Stolen medical records not limited to health care organizationsReprints
The issue of stolen medical records extends beyond the health care industry, affecting 18 out of 20 industries examined by Verizon Communications Inc. in a study issued Thursday.
And the insurance industry is a “prime example” of a sector that collects protected health information that is not directly related to health care.
The Verizon 2015 Protected Health Information Data Report is based on data from Verizon's Data Breach Investigations Report, which provides an analysis of private health information breaches involving more than 392 million records and 1,931 incidents across 25 countries.
The study found that while the vast majority of breaches are associated with health care organizations, all but two of the remaining 19 industries have had breaches associated with them as well. The exceptions are utilities and management firms.
The report states other industries beyond health care may collect protected health information through workers compensation claims and their wellness programs.
The information may also be obtained by companies through managing their employee health insurance programs, says the report.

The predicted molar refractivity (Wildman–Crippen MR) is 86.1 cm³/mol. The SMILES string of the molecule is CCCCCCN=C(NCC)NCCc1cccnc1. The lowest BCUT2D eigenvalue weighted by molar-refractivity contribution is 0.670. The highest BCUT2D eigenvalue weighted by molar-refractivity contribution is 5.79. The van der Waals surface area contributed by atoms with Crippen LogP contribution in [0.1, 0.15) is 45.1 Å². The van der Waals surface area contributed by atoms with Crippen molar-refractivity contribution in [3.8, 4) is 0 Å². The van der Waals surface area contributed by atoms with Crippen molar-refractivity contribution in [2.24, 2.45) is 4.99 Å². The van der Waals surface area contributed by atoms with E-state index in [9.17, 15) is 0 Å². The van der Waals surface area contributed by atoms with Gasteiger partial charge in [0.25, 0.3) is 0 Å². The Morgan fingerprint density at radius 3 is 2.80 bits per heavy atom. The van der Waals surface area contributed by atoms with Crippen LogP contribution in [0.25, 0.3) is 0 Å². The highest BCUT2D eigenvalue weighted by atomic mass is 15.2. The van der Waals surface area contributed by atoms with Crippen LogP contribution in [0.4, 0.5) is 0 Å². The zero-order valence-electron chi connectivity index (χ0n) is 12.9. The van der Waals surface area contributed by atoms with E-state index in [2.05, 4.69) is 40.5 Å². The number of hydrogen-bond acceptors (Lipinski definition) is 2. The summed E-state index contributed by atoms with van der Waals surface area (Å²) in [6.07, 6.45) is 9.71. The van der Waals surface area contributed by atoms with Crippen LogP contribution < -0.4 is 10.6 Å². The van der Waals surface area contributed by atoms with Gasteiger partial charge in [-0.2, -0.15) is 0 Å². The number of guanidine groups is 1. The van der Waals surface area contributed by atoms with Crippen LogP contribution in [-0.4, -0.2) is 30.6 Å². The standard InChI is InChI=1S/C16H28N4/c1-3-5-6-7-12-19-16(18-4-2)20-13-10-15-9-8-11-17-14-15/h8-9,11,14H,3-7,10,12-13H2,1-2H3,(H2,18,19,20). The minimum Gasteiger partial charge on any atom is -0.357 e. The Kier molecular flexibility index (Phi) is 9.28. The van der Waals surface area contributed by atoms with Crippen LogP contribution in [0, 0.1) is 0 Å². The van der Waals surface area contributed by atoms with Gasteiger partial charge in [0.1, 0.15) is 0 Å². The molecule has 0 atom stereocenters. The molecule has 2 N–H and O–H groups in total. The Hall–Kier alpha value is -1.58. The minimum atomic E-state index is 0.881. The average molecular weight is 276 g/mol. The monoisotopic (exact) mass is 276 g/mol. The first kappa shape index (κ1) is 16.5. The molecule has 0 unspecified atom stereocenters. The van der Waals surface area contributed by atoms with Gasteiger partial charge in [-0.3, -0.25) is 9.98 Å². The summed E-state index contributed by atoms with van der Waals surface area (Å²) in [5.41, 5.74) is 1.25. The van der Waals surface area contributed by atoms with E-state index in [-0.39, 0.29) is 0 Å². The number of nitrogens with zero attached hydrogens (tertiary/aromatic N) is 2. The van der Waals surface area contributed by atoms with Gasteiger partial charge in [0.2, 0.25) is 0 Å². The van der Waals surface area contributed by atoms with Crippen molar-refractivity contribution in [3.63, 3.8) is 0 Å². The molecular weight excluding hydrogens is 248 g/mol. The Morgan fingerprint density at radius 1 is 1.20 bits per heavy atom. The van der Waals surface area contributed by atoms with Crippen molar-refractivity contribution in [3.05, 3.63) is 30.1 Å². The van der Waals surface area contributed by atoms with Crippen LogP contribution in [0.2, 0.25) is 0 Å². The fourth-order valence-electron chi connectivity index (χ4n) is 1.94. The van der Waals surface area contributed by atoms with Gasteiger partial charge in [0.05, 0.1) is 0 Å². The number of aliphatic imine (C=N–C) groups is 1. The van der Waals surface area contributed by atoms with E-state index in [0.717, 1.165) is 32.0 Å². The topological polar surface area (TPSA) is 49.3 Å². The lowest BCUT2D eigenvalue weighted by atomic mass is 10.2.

“Whether they manage these programs directly (as self-insured entities) or they are getting information from the partner that handles this type of benefit, these can be sources of (protected health information) in organizations that are not covered” by the Health Insurance Portability and Accountability Act of 1996.
“Apart from employees, many organizations collect (protected health information) as part of doing business with their customers,” the study also says. “The insurance industry is a prime example, and one where we have seen some very large data disclosures recently. The fact that an organization is not in the health care industry, or isn't a HIPAA-covered entity, doesn't mean that it's not at risk of a (protected health information) data breach.”
“Many organizations are not doing enough to protect this highly sensitive and confidential data,” Suzanne Widup, senior analyst and lead author of the report, said in a statement. “This can lead to significant consequences impacting an individual and their family and increasing health care costs for governments, organizations and individuals. Protected health information is highly coveted by today's cybercriminals.”